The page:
Before the hot summer of '36 arrived, the school building was destroyed by fire, during the Sunday Services on a February morning. The parish did not have the resources to rebuild the school. The Sisters had to return to their Motherhouse, and the school children had to attend public school.
The First Communion Class of 1958 included the following names: Loretta Swiander, Dinna Bronk, Thomas Prutz, Dennis Brillowski, Susan Soik, Marlene Hamerski, Irene Wasielewski, John Herek, Suzanne Kaminski, Basil Kiedrowski, Jane Kizewski, Benedict Sankey, Shirley Studinski, Mary Lynn Sniadajewski, Rose Bednarczyk, Thomas Bednarczyk.
A CENTURY OF PASTORS
F. Xavier Kasperski 1896-97
F. Peter Paul Kurzejka 1897-99
F. John Pociecha 1899
F. Stanislaus Anthony Elbert 1900-03
Monsignor Michael Klosowski 1903-15
F. Peter A. Borowski 1915-21
F. Francis Peter Banka 1915
F. Leon J. Janowski 1921
F. Leopold Blum 1921-22
F. Andrew Forysiak 1922
F. Stanislaus Lapinski 1923-32
F. Walter B.Ladislaus 1932-41
F. Leopold Przybylski 1941
F. Boleslaus J. Walejko 1943-45
F. John Gruna 1946
F. Steven Mieczkowski 1947-51
F. Peter Francis Rombalski 1952-53
F. Francis Przybylski 1953-1978
F. David Gilles 1973
F. Robert Streveler 1973-79
F. Charles Hiebl 1979-85
F. Charles Rasmussen 1979-82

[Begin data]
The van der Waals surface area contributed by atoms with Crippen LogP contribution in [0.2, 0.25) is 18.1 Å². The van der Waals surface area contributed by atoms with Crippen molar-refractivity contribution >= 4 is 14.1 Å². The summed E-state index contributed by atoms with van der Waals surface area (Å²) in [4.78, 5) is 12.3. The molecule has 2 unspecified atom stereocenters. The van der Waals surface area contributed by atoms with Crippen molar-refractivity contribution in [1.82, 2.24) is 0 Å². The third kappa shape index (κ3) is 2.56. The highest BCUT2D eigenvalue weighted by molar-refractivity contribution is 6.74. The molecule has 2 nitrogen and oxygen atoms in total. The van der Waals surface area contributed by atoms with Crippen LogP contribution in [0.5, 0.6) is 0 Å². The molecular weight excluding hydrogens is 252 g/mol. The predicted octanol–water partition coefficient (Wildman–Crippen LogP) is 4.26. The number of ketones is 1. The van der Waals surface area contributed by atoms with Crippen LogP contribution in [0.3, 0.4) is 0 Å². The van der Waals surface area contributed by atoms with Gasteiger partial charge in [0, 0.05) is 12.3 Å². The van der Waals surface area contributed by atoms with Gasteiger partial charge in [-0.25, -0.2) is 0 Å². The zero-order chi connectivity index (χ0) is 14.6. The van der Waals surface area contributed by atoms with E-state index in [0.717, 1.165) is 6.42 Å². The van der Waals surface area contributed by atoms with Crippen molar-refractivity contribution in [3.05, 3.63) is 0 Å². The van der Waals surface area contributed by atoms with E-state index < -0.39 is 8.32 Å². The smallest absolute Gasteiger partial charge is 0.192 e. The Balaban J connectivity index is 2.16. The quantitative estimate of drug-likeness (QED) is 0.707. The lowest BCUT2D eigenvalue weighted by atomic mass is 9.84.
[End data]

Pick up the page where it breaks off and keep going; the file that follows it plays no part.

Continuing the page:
F. James Logan 1985-93
F. Patrick Umberger 1993
ST. BRONISLAVA SCHOOL
1908 — St. Bronislava School starts.
1909-17 — Lay teachers on staff
1918-19 — Sisters Mary Carmella (Principal) and Amalia
1919-21 — Sisters Mary Ladislava (Principal), Gracian and Hortensia
1921-22 — Sisters Mary Mathilda (Principal), Bertilla and Gracian
1922-23 — Sisters Mary Irene (Principal), Bertilla and Gracian
1923-25 — Sisters Mary Irene (Principal), Gracian and Hortensia
1925-26 — Sisters Mary Irene (Principal),Gracian and Susan
1926-28 — Sisters Mary Irene (Principal), Deomira and Rolanda
1928-29 — Sisters Mary Ludgera (Principal), Catherine and Deomira
1929-30 — Sisters Mary Emerencia (Principal), Antoinette and Catherine
1930-31 — Sisters Mary Benvenuta (Principal), Isidore and Roselle
1931-33 — Sisters Mary Benvenuta (Principal), Basilissa and Isidore
1933-34 — Sisters Mary Benvenuta (Principal), Celestine, De Sales and Regina
1934-35 — Sisters Mary Irene (Principal), Augusta, and Celestine
1935-36 — Sisters Mary Protaise (Principal), Augusta, Cunibert and Loretta
February 9, 1936 — School building destroyed by fire.
1992 — School starts again with kindergarten classes, one lay teacher and an aide.